DESTIN, Fla. - Greetings from the Gulf Coast. Yes, it's beautiful here. Yes, there are beaches.
And I'm sure the people that get to enjoy them are having a great time. The rest of us will enjoy stalking the hallways and lobby of the Sandestin Hilton.
This week, as they have here for a number of years, the SEC dignitaries gather for their annual meetings. The likes of Nick Saban, Steve Spurrier, John Calipari and Mark Richt will walk the hallways along with their bosses, SEC commissioner Mike Slive and other officials.
There are a number of burning issues this week, chiefly the schedules and television deals. Here is my story summing up those burning issues.
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For Georgia fans, the major question to be answered this week is probably who will be the team's eighth SEC opponent in 2013. (We know there will be eight games, including six in the division and one cross-division rivalry.)
It's a decent guess that Alabama will be 2013 opponent, since Georgia was supposed to play in Tuscaloosa in 2012, before the schedules had to be ripped up because of expansion. But nothing is certain until it's announced.
As for the overall schedule rotation, it seems the SEC was leaning towards a new format that doesn't require consecutive home-and-homes: For example, if Georgia plays at Alabama in 2013, then Alabama doesn't automatically return the visit the next year. This would be a good solution towards avoiding a situation where teams in different divisions go almost a decade without playing each other.
I'm a bit skeptical that the BCS/playoff discussion deserves too much attention, despite what others are saying. Yes, it's the major topic in college football, and the SEC supposedly will emerge this week with an official stance. But from my viewpoint, there are a number of reasons the story is of mitigating news value this week:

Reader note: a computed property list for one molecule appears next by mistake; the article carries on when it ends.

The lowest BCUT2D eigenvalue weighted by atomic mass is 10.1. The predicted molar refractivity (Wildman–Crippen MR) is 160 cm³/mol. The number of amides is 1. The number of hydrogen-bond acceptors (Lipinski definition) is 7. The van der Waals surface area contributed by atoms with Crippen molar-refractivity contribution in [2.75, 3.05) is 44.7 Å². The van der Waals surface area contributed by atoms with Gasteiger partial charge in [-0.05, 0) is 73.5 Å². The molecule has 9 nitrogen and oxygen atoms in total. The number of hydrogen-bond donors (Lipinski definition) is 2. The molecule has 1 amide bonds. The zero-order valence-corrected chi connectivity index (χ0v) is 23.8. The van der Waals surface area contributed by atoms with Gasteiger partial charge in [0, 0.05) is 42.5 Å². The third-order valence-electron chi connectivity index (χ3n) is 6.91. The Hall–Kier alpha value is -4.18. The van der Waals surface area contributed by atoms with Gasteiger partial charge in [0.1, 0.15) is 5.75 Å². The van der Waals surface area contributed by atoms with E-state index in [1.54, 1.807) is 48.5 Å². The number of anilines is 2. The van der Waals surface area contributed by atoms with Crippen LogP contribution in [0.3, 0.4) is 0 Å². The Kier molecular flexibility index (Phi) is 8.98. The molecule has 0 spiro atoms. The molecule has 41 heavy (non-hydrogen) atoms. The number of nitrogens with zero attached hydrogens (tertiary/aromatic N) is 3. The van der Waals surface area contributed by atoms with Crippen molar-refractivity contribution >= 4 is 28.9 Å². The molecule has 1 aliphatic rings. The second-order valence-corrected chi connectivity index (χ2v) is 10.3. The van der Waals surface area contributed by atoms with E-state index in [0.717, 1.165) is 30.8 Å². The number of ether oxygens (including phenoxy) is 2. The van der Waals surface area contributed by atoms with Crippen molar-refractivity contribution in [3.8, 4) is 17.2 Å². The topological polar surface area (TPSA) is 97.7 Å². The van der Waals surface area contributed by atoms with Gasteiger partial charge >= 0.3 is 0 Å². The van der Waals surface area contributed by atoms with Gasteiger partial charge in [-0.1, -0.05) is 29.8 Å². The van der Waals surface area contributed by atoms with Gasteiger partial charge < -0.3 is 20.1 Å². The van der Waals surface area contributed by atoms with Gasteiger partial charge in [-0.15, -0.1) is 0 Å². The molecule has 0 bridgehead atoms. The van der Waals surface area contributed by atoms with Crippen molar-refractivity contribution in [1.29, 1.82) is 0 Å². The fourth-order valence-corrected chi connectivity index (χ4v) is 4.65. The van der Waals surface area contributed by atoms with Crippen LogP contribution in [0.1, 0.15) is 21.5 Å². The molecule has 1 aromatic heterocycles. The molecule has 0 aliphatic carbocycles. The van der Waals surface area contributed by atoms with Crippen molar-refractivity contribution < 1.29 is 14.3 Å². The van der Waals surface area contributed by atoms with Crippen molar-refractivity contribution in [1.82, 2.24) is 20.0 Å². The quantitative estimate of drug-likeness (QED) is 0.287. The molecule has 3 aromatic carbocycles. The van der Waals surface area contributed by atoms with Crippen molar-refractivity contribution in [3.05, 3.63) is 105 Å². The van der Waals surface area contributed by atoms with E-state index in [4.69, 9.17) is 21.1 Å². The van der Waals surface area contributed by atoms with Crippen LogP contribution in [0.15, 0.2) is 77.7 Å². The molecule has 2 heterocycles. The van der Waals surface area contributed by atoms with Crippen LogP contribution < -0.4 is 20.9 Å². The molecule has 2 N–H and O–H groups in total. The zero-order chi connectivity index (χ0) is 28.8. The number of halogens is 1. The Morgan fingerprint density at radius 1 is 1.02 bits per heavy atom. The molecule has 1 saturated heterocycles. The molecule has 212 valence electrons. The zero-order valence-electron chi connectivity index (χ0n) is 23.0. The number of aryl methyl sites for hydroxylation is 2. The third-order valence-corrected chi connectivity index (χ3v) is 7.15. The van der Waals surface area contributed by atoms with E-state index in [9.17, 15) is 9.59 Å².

- We know we're getting a four-team playoff in 2014. It's just a matter now of smaller details, including how the teams are decided and whether the bowls stay involved.
- The SEC's unofficial stance has been well-documented. It has long favored a playoff, and considering how last year's BCS was decided, it will be against any proposal that excludes non-league champions.
- The SEC, as powerful as it is, is just one conference, and any real decisions will be decided in late June at the BCS meetings. And whatever official stance the SEC makes, it could change with one convincing phone call between the commissioners.
In any event, there will be news this week. It just isn't certain what it will be.
This year the SEC is also making coaches available for mini-press conferences. (In years past it's been more informal, with many coaches doing their best to dodge the media.)
The coaches come through on Tuesday. Two coaches new to the league - Missouri's Gary Pinkel and Ole Miss' Hugh Freeze - will be available first on Tuesday morning. Then at around noon eastern time, Richt and Mark Fox will meet the media.
But the good fun could come a short time after that, when Spurrier meets the media. Spurrier is set to present his wacky proposal to only have division games count in the standings; Make no mistake, it has almost no chance of passing, but that won't stop people from talking about it!
Check in this space over the next few days for updates. There will be plenty to read about.